Frankly, the whole promotion of gaining goodwill via crapping on Lucas has been disrespectful. There were ways of saying that the tone would be more in line with the Original Trilogy without disavowing Lucas and the Prequels. It also hurt the movie.

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Poe Dameron has some very valid points. I agree with everything he says. This film was beyond a dissapointment. The Prequels didn't make me feel as bad as this film has made me feel. What is even more depressing is that people are loving this film. No imagination, nothing new, way too many conveniences and a massive disservice to the characters, especially Luke.

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Taste is a matter of taste. You don't go up to someone enjoying a chicken sandwich and say "HOW CAN YOU ENJOY THIS?! IT'S DEPRESSING HOW MUCH YOU LIKE THAT! The cook put egg on it, that's a terrible way to make it!"


"But I like it-!"




Nobody does that. And yet they do it for another field of taste, entertainment. Which is why, bad as the PT is, I'll never mock someone for liking them as Driver does. Which also applies to people who hate this new installment ... even though I think it's magnificent.

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Poe Dameron has some very valid points. I agree with everything he says. This film was beyond a dissapointment.


For the record, I don't hate The Force Awakens. I'm just not in love with it. I'm not even all that disappointed. There's even some relief since Abrams took much better care of Star Wars than he did Star Trek, a franchise he fundamentally misunderstood.


I just didn't get a sense of joy like I felt with the other movies. In a lot of ways, it's Star Wars converging with the rest of risk averse Hollywood. Some of the humor follows the Avengers model. The direction and editing will drift into more modern techniques. It's a problem I'm going to need to deal with going forward in this franchise. And a problem the franchise itself will be forced to deal with as it becomes the same as everything else being produced.


Still, I'm not going to stand here and say that it's a bad movie, or that I didn't enjoy it. There were some aspects that worked very well. Particularly in the first 45 minutes. I just think they couldn't keep up the high level for the entire movie. And the more directly they tried to mimic A New Hope, the more glaring the gulf became between the execution of both movies.



way too many conveniences


Heh, yeah. Anakin building C-3PO might still be the high water in coincidences, but this movie had BB-8 running into Force sensitive Rey, Finn running into BB-8 and Rey, the Millennium Falcon just so happening to be sitting there with the keys in the ignition, Han taking Rey to meet Maz who has Luke/Anakin's lightsaber, finding Rey by looking out the window, etc.


The Force was working overtime in bringing all this together.

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What a terrible analogy, comparing tastes in food to tastes in film / art / literature, totally different... and then somehow arriving to the conclusion that by saying it's depressing to know everyone else is loving it that it becomes an insult. Have you not thought to consider it's depressing because I wanted to love the film just as much as you and everyone else did ? That show's a severe lack of intelligence on your part.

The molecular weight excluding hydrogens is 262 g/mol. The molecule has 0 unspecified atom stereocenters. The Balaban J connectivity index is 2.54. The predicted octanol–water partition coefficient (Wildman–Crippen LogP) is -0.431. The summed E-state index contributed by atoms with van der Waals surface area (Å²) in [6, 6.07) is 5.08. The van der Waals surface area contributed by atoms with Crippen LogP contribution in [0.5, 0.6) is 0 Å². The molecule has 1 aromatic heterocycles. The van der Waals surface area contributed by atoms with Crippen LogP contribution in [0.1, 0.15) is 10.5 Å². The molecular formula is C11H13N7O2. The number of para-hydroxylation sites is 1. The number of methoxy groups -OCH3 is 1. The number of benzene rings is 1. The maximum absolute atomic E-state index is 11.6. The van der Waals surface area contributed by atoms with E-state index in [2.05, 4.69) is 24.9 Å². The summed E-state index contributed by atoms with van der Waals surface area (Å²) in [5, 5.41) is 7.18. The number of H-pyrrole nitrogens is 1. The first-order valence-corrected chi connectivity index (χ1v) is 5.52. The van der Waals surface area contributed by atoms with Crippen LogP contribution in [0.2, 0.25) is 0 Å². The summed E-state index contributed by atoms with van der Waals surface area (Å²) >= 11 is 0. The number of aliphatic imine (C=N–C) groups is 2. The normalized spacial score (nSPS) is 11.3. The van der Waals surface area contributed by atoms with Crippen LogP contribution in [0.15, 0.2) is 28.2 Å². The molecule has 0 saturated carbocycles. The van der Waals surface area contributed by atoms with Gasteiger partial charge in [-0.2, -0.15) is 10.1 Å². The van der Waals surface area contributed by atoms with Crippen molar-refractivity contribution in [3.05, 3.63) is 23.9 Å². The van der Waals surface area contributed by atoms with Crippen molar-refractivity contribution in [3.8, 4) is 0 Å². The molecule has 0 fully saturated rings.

It's depressing that people like this film because this means that the rest to come will be more of the same, and by saying more of same I mean more re-hashed ideas. The next one will be like Empire, and the one after that will be like Jedi. Disney knows how to market these films, they give us what we've already seen in a new package, because they know what we already love, and this will always be the dominant factor in further productions, and is the reason we won't get to see anything new anymore, with fresh and original ideas.


The film was just drivel. It was like any other mindless blockbuster, it's as badly thought out and written as films like Independance Day and a Jurrasic Park Sequel. Then again, Abrams wrote Armageddon, and it show's in this films script.


Poetry and rhyming are a poor excuse for not being able to come up with new ideas. Star Wars used to be a lot more creative than this.

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I think while Episode 7 might be a rehash of A New Hope, it's just to re-introduce us to the Universe and the characters. I get the feeling that since Rian Johnson is behind Episode 8 that it won't end up being a carbon copy of Empire Strikes Back, and will stand on its own merits. (Episode 9 I'm already dreading)

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Look, TFA did mimic ANH in a lot of ways. But it was a set up, just like ANH was a set up. And it was a fun setup so i can overlook what felt like a re-tread in some places. Now where it goes in VIII will determine whether it succeeds or fails, IMO. And I think, ultimately, it will succeed.

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ROTJ was basically a retelling of ANH, only with more bad guys and some teddy bears.

Outside of another Death Star, I'm not following you.


Starts on the same planet.

The entire premise is to blow up another Death Star.

Main character loses a father figure.

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What a terrible analogy, comparing tastes in food to tastes in film / art / literature, totally different...

No its exactly the same thing. Personal preference and personal taste in both cases.


But you're not alone in being confused about this which is why people get into bitter arguments every single day about taste in movies, tv, music, etc but you never see that happen over food preferences. That's always deeply puzzled me.


I take your point about the depressed thing though. I totally get what you're saying now and it makes sense.

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I found it to be fun-- but honestly, the faults people point out are for the most part valid. It was just so much more heart than the PT that I'm good with it.

Every movie ever made had faults, whether we like a movie or not is based on if we feel the good outweighs the faults. I feel bad for people who couldn't just sit back and enjoy this movie, because it is so wonderful.